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If you’re heading to a country where they’re known to haggle, read this article to learn the basics and pick up some tips before you go. 

While haggling can be said to be uncommon in the UK, many countries across the world have been immersed in this culture for thousands of years, which puts many of us Westerners at an unfair advantage when visiting markets in other locations.

Sellers have often been battling prices with tourists for the majority of their lives, and make a living by driving a hard bargain, meaning they are experts at going head-to-head with the less experienced. So, in order to help, we’re going to take a look at the countries where it’s acceptable to haggle, and give you some pointers so that you don’t get ripped off. Our infographic condenses all this information into one handy guide, and you can find the full haggling information below it:

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Where it’s appropriate to haggle

For those of us who have zero experience at haggling, it can often be a daunting prospect and feel very unnatural when we make a first attempt. However, it’s important to remember that this is standard in many countries, and the initial price you will be quoted is often way over the value of the actual product. So, you could say that it’s your responsibility to ensure you aren’t taken advantage of.

Haggling is a tradition in countries such as the below:

·         China

·         Egypt

·         Greece

·         Malaysia

·         Morocco

·         India

·         Indonesia

·         Spain

·         Thailand

·         Tunisia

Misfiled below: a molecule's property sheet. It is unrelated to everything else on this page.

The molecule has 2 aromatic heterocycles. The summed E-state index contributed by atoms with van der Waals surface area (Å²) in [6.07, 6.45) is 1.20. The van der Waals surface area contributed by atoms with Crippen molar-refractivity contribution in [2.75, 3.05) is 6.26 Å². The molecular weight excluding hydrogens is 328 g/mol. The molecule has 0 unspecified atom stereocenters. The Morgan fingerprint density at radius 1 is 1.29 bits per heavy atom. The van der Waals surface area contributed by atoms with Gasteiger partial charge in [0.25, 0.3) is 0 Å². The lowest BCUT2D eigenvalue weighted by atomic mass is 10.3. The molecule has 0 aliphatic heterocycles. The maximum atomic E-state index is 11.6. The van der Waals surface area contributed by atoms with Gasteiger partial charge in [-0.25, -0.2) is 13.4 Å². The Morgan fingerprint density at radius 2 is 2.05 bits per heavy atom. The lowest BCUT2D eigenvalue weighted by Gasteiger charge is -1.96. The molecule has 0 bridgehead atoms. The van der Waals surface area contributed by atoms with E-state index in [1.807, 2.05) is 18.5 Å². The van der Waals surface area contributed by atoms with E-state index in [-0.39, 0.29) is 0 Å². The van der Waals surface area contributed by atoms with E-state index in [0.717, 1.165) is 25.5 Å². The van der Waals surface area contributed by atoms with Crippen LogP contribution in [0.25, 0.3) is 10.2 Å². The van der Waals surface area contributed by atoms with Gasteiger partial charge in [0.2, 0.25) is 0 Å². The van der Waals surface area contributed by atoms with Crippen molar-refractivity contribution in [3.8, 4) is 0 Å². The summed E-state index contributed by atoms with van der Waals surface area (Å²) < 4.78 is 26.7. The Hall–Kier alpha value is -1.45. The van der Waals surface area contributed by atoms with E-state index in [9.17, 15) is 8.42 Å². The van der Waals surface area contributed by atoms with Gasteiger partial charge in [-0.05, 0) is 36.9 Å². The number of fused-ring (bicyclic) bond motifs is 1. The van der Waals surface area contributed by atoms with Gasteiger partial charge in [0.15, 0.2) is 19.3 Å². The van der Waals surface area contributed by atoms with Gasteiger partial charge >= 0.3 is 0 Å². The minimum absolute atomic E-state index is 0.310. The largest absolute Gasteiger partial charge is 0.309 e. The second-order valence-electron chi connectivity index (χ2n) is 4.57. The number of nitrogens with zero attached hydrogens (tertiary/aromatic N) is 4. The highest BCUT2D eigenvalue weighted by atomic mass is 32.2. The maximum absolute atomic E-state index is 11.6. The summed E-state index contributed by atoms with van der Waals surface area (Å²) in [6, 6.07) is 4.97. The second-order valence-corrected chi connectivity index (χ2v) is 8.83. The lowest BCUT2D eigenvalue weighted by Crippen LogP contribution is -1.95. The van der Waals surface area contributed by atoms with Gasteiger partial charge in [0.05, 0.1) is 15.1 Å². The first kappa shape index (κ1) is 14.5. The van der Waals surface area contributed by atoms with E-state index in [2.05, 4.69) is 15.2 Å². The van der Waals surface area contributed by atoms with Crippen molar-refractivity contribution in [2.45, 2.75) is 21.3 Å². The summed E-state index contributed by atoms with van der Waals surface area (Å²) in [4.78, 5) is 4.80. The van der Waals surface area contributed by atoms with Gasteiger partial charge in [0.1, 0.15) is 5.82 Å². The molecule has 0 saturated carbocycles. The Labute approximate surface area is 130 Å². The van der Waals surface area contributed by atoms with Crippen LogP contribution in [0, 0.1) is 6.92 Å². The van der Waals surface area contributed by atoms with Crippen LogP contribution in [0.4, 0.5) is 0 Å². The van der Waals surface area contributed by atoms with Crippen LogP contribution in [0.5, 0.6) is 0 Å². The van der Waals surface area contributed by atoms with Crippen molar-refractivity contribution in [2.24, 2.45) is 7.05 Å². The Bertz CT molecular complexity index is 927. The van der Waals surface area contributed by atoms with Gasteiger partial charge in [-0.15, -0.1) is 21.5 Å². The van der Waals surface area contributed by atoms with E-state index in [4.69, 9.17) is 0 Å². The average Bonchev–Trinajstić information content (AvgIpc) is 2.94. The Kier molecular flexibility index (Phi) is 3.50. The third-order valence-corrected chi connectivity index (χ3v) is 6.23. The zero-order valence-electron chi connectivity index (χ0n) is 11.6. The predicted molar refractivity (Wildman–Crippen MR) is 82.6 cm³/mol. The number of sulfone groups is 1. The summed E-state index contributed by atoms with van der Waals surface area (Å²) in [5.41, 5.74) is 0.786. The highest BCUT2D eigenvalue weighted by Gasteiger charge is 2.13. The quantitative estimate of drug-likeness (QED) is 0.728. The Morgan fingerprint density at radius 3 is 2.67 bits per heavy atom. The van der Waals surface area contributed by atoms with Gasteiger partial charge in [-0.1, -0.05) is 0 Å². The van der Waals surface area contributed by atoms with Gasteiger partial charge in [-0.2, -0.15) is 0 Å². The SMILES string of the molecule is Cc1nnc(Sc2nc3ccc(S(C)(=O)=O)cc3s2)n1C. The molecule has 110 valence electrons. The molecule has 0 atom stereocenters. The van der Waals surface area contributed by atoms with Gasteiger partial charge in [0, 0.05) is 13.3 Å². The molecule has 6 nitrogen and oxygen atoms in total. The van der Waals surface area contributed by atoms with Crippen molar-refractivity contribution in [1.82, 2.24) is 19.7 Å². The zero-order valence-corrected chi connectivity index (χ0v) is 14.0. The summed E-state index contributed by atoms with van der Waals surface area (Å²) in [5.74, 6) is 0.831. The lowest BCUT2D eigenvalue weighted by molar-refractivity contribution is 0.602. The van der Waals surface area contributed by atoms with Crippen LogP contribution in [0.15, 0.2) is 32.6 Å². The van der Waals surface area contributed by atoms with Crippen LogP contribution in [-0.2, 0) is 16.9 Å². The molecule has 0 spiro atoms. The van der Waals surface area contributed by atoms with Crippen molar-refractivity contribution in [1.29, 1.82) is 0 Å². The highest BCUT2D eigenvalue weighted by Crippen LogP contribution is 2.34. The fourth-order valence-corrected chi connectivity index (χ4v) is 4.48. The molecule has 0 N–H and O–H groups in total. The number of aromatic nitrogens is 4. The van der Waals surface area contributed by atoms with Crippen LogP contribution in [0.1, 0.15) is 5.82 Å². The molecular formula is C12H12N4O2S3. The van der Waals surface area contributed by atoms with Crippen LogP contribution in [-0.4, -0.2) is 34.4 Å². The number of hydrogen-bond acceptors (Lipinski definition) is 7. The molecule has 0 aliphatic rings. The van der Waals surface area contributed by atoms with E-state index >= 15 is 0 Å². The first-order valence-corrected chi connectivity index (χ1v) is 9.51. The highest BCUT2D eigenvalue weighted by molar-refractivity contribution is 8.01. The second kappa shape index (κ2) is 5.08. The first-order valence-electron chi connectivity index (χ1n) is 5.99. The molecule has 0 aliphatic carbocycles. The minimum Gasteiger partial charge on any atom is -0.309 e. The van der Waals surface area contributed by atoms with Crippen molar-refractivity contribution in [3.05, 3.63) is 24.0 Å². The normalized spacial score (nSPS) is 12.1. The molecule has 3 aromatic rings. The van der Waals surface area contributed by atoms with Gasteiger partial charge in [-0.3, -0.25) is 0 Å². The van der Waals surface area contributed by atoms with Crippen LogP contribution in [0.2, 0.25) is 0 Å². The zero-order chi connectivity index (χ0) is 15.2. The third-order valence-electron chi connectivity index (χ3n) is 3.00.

·         Turkey

When it’s appropriate to haggle

We all know that it’s not appropriate to walk into an Apple or John Lewis store and begin haggling for an item we want but can’t afford. So, how is it possible to know when it’s okay to make an offer for a lower price when in another country?

It’s safe to assume that markets will be open to haggling, but you may wish to ask locals or friends before you go ahead and offer a price. Shops may also be open to haggling, but if prices are prominently displayed in places such as shopping malls, it’s best to assume that this is not the case.

Don’t haggle for food items in Southeast Asia – food is considered a necessity rather than a tradable good, so bartering for it is an insult.

If in doubt, browse for a while and see what other shoppers are doing, especially the locals.

Things to bear in mind when haggling

One of the most valuable tips we can give, is to know the market before you begin, asking for the price of a particular item at a number of different stalls.

Secondly, perfect your poker face. If you look too enthusiastic about buying a product, the seller will immediately assume you are putty in their hands. Show interest in a variety of items, including the one you wish to purchase, and this should help throw them off the scent.

Keep your money out of sight. As soon as the seller sees how much cash you are carrying, he will be more determined to ensure that you pay a higher price, as you clearly have the money to do so. However, you may wish to display your final offer in cash to show that this is your last and only offer. A good idea would be to have a small amount of cash ready in a secure pocket or purse. Never take out all of your holiday money in one go!